Desmond Meade, a lawyer and voting rights activist seeks a presidential pardon. PHOTO COYRTESY OF CITIZEN.ORG

MIAMI, Fla. – From serving a prison term for drug abuse and being homeless to turning his life around to finish law school, spearheading a successful movement to restore the voting rights of ex-felons in Florida and being nominated for the Nobel Peace Prize, Desmond Meade’s journey can be punctuated with a presidential pardon.

U.S. Congresswoman Fredricka Wilson, a Democrat from West Park, is urging President Joe Biden to pardon Meade, who was dishonorably discharged from the U.S. Army following his crime.

Meade was convicted by a court-martial in 1985 for drug use and grand larceny and served three years in federal prison.

Wilson said Biden should reverse his dishonorable discharge based on his record of achievements in civilian life, epitomized by his Nobel Peace Prize nomination.

In a letter to Biden, Wilson said Meade, who once lived in Miami and now resides in Orlando, has unequivocally atoned for the 30-year-old offense during his service in the military.

"He has transcended his past to become a civil rights leader and a champion for millions of formerly incarcerated people," Wilson said. "We wholeheartedly believe that Mr. Meade deserves a second chance."

Wilson said Meade was stationed in Hawaii when he began substance abuse that affected his behavior.

Following his release, he struggled with drug use and was homeless. "Hitting rock bottom, he frequently contemplated suicide," Wilson said. "Thankfully, he managed to turn his life around."

According to his bio, Meade graduated from Miami-Dade College and earned his juris doctorate degree from Florida International University.

Despite his turnaround, Meade said he faced a host of obstacles including securing his law license, gaining employment and voting because of his conviction.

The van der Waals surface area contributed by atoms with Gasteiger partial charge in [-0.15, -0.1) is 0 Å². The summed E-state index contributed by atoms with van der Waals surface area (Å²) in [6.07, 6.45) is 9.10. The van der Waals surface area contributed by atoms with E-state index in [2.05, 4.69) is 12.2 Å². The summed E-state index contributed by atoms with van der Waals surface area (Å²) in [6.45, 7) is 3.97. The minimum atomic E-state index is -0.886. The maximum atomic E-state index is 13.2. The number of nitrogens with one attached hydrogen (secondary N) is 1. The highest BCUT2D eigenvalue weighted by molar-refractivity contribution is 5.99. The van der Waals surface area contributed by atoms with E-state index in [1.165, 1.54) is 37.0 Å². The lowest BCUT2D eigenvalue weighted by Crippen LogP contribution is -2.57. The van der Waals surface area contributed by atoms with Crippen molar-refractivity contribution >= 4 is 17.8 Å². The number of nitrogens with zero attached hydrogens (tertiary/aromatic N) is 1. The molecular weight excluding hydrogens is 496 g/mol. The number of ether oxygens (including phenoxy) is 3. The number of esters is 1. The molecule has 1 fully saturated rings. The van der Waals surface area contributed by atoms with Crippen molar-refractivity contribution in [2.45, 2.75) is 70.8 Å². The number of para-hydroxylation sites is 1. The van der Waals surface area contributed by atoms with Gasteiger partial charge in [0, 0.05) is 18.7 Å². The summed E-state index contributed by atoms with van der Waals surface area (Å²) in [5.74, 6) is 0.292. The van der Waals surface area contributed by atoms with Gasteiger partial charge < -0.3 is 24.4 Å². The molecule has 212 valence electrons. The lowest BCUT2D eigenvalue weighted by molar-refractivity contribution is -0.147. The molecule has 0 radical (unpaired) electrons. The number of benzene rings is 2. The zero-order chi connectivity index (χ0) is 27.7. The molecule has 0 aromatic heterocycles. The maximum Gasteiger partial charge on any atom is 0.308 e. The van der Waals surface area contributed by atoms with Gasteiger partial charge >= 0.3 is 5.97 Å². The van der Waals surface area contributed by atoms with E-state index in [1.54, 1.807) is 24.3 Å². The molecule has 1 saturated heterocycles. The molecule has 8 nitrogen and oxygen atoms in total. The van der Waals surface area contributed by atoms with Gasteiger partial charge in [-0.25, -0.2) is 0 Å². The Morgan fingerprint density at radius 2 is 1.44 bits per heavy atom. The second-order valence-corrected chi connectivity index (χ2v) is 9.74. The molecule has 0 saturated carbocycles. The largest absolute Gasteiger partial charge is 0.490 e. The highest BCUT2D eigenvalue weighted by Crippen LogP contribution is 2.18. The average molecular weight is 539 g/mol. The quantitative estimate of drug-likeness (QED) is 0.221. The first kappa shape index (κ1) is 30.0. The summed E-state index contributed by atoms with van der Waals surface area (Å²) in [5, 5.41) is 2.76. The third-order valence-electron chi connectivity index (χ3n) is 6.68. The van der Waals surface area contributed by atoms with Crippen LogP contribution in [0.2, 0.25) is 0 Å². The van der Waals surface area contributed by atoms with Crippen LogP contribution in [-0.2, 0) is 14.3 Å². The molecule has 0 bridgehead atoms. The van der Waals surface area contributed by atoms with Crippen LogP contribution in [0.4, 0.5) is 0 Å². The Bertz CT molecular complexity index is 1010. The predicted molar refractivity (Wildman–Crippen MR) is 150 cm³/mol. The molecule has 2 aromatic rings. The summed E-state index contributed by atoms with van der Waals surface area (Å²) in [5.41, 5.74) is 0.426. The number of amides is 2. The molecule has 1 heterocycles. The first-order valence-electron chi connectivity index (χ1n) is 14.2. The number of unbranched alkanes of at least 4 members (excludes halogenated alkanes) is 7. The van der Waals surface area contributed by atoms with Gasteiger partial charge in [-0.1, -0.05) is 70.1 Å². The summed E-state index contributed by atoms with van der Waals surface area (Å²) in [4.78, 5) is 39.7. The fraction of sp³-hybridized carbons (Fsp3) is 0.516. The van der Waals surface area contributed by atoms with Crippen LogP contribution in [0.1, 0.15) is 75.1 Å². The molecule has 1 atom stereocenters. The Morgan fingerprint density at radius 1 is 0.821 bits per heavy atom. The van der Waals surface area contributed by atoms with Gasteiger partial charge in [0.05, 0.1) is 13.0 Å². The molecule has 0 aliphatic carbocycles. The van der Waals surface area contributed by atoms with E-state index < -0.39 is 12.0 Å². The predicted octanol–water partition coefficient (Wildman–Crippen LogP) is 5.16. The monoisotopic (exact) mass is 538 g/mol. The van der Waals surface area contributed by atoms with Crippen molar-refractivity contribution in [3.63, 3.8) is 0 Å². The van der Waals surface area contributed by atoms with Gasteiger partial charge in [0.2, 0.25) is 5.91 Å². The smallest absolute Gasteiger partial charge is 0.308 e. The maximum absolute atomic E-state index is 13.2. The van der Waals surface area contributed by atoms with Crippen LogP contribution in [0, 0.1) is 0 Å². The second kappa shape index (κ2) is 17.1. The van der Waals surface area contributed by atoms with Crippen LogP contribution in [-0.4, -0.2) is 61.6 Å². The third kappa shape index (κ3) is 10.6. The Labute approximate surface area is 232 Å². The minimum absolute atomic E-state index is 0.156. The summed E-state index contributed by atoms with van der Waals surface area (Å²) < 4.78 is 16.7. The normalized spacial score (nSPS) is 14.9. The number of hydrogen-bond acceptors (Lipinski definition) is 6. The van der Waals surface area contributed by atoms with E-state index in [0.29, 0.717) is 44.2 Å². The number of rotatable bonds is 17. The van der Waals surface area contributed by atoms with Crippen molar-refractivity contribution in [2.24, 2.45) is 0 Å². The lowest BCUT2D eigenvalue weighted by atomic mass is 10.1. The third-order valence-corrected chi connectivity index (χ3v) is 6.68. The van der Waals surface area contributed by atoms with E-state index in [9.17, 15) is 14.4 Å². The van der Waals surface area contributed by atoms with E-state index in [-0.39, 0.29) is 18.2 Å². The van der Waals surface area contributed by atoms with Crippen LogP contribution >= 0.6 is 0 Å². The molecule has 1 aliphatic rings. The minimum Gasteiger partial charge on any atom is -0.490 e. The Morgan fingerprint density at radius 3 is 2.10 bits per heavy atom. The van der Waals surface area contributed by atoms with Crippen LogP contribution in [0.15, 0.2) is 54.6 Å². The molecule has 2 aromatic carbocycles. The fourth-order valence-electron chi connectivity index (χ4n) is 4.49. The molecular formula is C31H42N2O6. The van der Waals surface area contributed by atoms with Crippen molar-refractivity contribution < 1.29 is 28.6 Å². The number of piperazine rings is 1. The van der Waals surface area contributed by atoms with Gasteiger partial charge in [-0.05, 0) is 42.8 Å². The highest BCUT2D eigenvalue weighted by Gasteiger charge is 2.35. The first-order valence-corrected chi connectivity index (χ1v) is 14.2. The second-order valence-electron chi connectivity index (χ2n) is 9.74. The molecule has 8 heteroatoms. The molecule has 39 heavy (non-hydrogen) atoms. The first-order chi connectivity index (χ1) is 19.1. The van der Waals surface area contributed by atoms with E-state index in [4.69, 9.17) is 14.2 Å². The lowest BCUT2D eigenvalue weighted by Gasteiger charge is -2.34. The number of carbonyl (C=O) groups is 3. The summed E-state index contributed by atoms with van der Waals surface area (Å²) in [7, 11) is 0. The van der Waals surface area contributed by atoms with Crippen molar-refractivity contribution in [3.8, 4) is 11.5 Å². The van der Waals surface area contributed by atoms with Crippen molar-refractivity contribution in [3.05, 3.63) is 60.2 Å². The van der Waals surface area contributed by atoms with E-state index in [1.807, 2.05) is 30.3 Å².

The setbacks became the impetus for perhaps one of the biggest constitutional amendment changes that automatically restored the voting rights for ex-cons in Florida once they have completed their sentences except those who were convicted of murder, sexual and violent crimes.

Meade founded the Florida Rights Restoration Coalition and partnered with the American Civil Liberties Union

(ACLU), lawmakers, entertainers, pro athletes and entrepreneurs to launch a massive petition drive to place the constitutional amendment change on the ballot in 2018.

It was approved by 65 percent of the voters with 60 percent being the threshold.

However, a federal appeals court ruled in 2020 that Florida can bar exfelons from voting if they owe court fines and fees and restitution to the victims linked to their crimes.

But Meade came through again.

Meade and his Florida Restoration Rights Coalition raised more than $3 million to pay off their restitution allowing them to vote.

"Restoring voting rights to thousands of returning citizens in the state of Florida," Meade said.

The coalition was nominated for the Nobel Peace Prize by The American Friends Service Committee and Quaker Peace and Social Witness, the groups that successfully nominated Dr. Martin Luther King, Jr., for the prize in 1964.

Former U.S. President Barack Obama also won the Nobel Peace Prize which is awarded to those who have made an impact in their countries on issues such as civil society, civil rights, medicine, literature, economic sciences, chemistry, physics and efforts to strengthen international diplomacy and cooperation between countries.

“The Nobel Peace Prize is the highest recognition that any individual organization could receive in the world,” said Meade. “And we want to take advantage of this opportunity to really highlight the power of second chances, that even though people like me have made mistakes in the past, there’s still an opportunity for us to be contributing members of society.”

Meade also was inducted into MiamiDade College’s Hall of Fame, is a recipient of the Floridian of the Year award from former governor and senator Bob Graham and the Bob Graham Center for Public Service at Florida University, and Orange County proclaimed September 10, 2019 as Desmond Meade Day.

Wilson said he asked Florida Republican Gov. Ron DeSantis, who served in the U.S. Navy, to restore Meade’s civil rights on several occasions but was snubbed.

"Ron DeSantis refused due to his court-martial conviction and dishonorable discharge," Wilson said.